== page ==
Diecast Toys

Diecast toys are toys that are made from plastic and alloy called 'Mazak' or 'Zamak'. This alloy is actually a composition of aluminum and zinc. Diecast toys are also normally scale models of aircraft, cars, trucks or heavy construction machineries. These toys are called diecast toys to reflect their manufacturing process. In essence, detailed molds of the toys are made and molten metal is then injected into the molds to cast the shape of the diecast toys.

The first diecast toys on the market were actually very basic scale models of cars or trucks without any interior. In addition, these diecast toys were also not very durable as they were subjected to metal fatigue due to impurities in the alloy used. It was common for these pre war diecast toys to crack or deteriorate after awhile. It is for this reason also that it is extremely rare to find any diecast toys made prior to World War II in pristine conditions.

Diecast toys first appeared on the market 1934 as accessories to Hornby Railways models train sets manufactured by Meccano Ltd. Later, Meccano Ltd expanded the production of these diecast toys under the trade name of 'Dinky Toys'. After the Second World War, diecast toys became more popular due to the efforts of a British company called Lesney Products & Co. Ltd. In 1947, they introduced the Matchbox 1-75 series of diecast toys which showcased 75 diverse cars and trucks. They were packaged in boxes that looked like matchboxes. They were so distinctive that the term 'Matchbox' toy was later used to describe all diecast toys regardless of who made them.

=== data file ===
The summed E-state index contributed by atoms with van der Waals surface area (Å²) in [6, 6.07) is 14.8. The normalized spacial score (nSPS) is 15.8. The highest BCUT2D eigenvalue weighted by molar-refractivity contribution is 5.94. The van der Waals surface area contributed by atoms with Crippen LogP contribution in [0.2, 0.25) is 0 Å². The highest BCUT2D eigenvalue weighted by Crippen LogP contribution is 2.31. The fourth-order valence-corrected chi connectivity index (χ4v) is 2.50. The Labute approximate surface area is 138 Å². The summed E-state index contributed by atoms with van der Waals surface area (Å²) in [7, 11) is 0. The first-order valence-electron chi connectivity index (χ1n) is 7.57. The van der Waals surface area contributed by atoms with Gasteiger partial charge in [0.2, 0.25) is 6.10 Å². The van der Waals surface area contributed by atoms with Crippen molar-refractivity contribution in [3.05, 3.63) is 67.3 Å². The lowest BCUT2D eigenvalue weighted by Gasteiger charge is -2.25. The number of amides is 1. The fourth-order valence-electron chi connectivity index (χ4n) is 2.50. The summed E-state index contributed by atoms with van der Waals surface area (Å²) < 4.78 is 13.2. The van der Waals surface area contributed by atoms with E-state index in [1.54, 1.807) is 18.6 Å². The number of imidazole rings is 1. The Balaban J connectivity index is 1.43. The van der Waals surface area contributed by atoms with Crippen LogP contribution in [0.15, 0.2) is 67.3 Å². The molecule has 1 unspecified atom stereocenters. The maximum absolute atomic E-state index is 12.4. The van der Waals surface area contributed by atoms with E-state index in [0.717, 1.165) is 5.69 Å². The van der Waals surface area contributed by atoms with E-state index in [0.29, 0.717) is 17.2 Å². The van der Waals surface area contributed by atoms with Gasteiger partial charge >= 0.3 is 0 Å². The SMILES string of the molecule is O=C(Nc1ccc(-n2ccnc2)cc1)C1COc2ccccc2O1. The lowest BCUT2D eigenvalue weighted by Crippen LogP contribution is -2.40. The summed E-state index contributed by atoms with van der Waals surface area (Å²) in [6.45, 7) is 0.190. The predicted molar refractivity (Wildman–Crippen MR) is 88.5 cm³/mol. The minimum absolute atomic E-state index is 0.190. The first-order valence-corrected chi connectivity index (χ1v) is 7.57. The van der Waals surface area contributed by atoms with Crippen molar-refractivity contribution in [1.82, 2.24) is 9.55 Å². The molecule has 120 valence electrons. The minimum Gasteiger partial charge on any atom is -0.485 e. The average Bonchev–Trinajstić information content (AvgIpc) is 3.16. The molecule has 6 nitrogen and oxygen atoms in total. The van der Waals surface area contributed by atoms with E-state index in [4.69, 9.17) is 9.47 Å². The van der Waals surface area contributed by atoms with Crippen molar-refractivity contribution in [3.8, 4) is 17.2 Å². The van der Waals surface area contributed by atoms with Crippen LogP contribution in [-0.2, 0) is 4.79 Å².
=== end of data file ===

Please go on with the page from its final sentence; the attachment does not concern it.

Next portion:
Over the 1950s, collecting diecast toys developed into a collectible hobby for many people as their quality and detail improved. By the mid 1950s, other companies like Mettov hoping to cash in on this trend began to venture into diecast toys manufacturing. They introduced the 'Corgi' line of diecast models. The biggest change didn't come until 1968 when an American company introduced the 'Hot Wheels' diecast toys. This brand quickly established a foothold in this niche and as a serious contender to the Matchbox brand as their models was equipped with low friction axles and wheel assemblies making them extremely fast.

As the year progresses, the popularity of diecast toys have prompted many companies to use diecast toys as promotional items in their advertising campaigns. Soon, these toys were manufactured with various designs that reflected the multinationals corporate image. An example of this is the American Airlines London Buses diecast toys manufactured by Matchbox. This idea was copied by so many companies that today many hobbyists practices what is known as the '10 foot rule' to avoid over-collecting the same model of diecast toys that differ only slightly in term of paint jobs. The concept of this rule is that if one cannot differentiate diecast toys from 10 feet away, then it is not worth collecting these diecast toys.

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